Oikumene Church: created entirely in repurposed wood by TSDS in Indonesia

Designed keeping in mind the idea of Singular Materiality, the church has been built with the aim of environmental empowerment and adapts local material and traditions.

by Meghna Mehta Published on : Jul 02, 2020

The Oikumene Church was designed by TSDS Interior Architects in Indonesia due to the urgency to provide a place of worship. This was necessary to accommodate the needs of the Christian community that lived in the area, as well as the employees of the plantation company. This project was conceived as part of the CSR programme (Corporate Social Responsibility) of the PT. KMS, a company that works in the plantation field. The primary requisite laid out by the clients was to build the church by using the unused and unsold timber that was available with the clients. This created a sustainable approach as well as established the framework of the conceptual methodology for the designers.

  • The Oikumene Church has been created out of re-used wood | Oikumene Church | TSDS Interior Architects | STIRworld
    The Oikumene Church has been created out of re-used wood Image Credit: Courtesy of TSDS Interior Architects
  • The church adapts the idea of ‘Single Materiality’ | Oikumene Church | TSDS Interior Architects | STIRworld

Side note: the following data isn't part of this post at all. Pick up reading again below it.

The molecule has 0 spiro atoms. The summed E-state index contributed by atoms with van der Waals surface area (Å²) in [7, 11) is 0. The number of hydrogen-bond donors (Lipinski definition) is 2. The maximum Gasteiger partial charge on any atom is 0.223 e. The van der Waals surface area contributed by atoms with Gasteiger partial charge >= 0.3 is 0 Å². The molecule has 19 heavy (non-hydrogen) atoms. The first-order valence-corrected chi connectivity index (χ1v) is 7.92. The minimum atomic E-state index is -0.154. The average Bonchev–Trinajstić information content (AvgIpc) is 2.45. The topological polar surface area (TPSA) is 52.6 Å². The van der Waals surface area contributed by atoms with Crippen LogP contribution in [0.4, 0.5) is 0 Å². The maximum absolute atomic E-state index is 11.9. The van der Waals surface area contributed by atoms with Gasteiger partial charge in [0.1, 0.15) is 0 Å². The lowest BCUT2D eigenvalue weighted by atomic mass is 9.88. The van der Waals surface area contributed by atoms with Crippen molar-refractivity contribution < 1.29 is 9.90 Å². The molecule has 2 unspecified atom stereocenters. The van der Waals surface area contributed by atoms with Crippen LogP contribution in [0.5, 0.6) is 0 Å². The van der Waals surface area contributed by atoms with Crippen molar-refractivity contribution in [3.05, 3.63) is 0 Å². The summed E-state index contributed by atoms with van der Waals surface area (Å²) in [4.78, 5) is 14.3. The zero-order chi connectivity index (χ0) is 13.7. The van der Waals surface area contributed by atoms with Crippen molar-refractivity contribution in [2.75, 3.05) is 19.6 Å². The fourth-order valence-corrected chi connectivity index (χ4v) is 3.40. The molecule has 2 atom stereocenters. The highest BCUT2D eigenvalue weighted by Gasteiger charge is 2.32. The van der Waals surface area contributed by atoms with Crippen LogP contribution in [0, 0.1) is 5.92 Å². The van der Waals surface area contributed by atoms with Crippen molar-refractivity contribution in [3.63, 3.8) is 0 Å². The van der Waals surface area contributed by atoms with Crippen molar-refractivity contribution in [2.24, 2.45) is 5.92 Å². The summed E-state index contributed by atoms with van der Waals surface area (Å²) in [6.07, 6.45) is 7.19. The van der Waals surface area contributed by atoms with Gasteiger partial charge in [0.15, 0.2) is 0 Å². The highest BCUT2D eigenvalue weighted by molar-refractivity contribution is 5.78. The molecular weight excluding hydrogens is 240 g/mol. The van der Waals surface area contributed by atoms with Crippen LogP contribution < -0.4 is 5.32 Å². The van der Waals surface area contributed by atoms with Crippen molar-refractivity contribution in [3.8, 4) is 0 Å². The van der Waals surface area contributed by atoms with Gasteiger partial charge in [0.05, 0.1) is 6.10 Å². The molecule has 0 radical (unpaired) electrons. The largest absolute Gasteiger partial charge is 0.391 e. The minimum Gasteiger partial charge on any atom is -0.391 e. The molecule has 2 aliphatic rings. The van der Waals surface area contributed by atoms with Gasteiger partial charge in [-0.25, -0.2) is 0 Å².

The church adapts the idea of ‘Single Materiality’ Image Credit: Courtesy of TSDS Interior Architects

The initial approach the designers took was to adapt ‘Single Materiality’; using one material as a creator of the entire space, which led to creating this example in wood architecture. Wood became the focus of the entire structure, being the chosen local material. Tony Sofian, principal architect at TSDS Interior Architects, says, “The architectural concept was inspired by Rumah Betang ,  a traditional dwelling in a form of a long house that has been used over the years by the locals, the Dayaks. Philosophically, the design of the church has been created reflecting and imagining how God has saved the human race from sin. This has been depicted through the architecture with the slanted roof sustained by the walls of the Oikumene Church.”

  • The church has been inspired from the form of the traditional Rumah Betang | Oikumene Church | TSDS Interior Architects | STIRworld
    The church has been inspired from the form of the traditional Rumah Betang Image Credit: Courtesy of TSDS Interior Architects
  • Interiors of the church | Oikumene Church | TSDS Interior Architects | STIRworld
    Interiors of the church Image Credit: Courtesy of TSDS Interior Architects

The building has been oriented towards the main road and the spaces have been aligned in the order: the garden to welcome visitors, the Church for prayers, and the private areas - the priest’s houses towards the end. The spaces have been planned and organised keeping the idea of privacy in mind.

  • Site plan of the Oikumene church | Oikumene Church | TSDS Interior Architects | STIRworld
    Site plan of the Oikumene church Image Credit: Courtesy of TSDS Interior Architects